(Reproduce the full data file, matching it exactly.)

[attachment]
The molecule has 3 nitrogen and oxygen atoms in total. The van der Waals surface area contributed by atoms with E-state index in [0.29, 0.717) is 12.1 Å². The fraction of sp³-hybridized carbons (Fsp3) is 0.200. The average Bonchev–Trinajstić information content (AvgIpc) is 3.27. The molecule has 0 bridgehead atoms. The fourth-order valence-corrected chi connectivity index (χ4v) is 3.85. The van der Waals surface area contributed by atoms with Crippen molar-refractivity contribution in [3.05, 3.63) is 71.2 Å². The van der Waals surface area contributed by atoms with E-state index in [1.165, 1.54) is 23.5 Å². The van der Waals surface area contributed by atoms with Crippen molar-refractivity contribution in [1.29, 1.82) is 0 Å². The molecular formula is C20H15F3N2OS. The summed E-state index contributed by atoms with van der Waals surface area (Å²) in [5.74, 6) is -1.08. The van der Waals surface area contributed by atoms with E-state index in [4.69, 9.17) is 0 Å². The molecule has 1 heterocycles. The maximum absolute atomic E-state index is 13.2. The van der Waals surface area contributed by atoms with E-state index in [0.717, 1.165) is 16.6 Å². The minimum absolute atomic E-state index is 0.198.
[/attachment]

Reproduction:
The molecule has 3 nitrogen and oxygen atoms in total. The van der Waals surface area contributed by atoms with E-state index in [0.29, 0.717) is 12.1 Å². The fraction of sp³-hybridized carbons (Fsp3) is 0.200. The average Bonchev–Trinajstić information content (AvgIpc) is 3.27. The molecule has 0 bridgehead atoms. The fourth-order valence-corrected chi connectivity index (χ4v) is 3.85. The van der Waals surface area contributed by atoms with Crippen molar-refractivity contribution in [3.05, 3.63) is 71.2 Å². The van der Waals surface area contributed by atoms with E-state index in [1.165, 1.54) is 23.5 Å². The van der Waals surface area contributed by atoms with Crippen molar-refractivity contribution in [1.29, 1.82) is 0 Å². The molecular formula is C20H15F3N2OS. The summed E-state index contributed by atoms with van der Waals surface area (Å²) in [5.74, 6) is -1.08. The van der Waals surface area contributed by atoms with E-state index in [4.69, 9.17) is 0 Å². The molecule has 1 heterocycles. The maximum absolute atomic E-state index is 13.2. The van der Waals surface area contributed by atoms with E-state index in [0.717, 1.165) is 16.6 Å². The minimum absolute atomic E-state index is 0.198.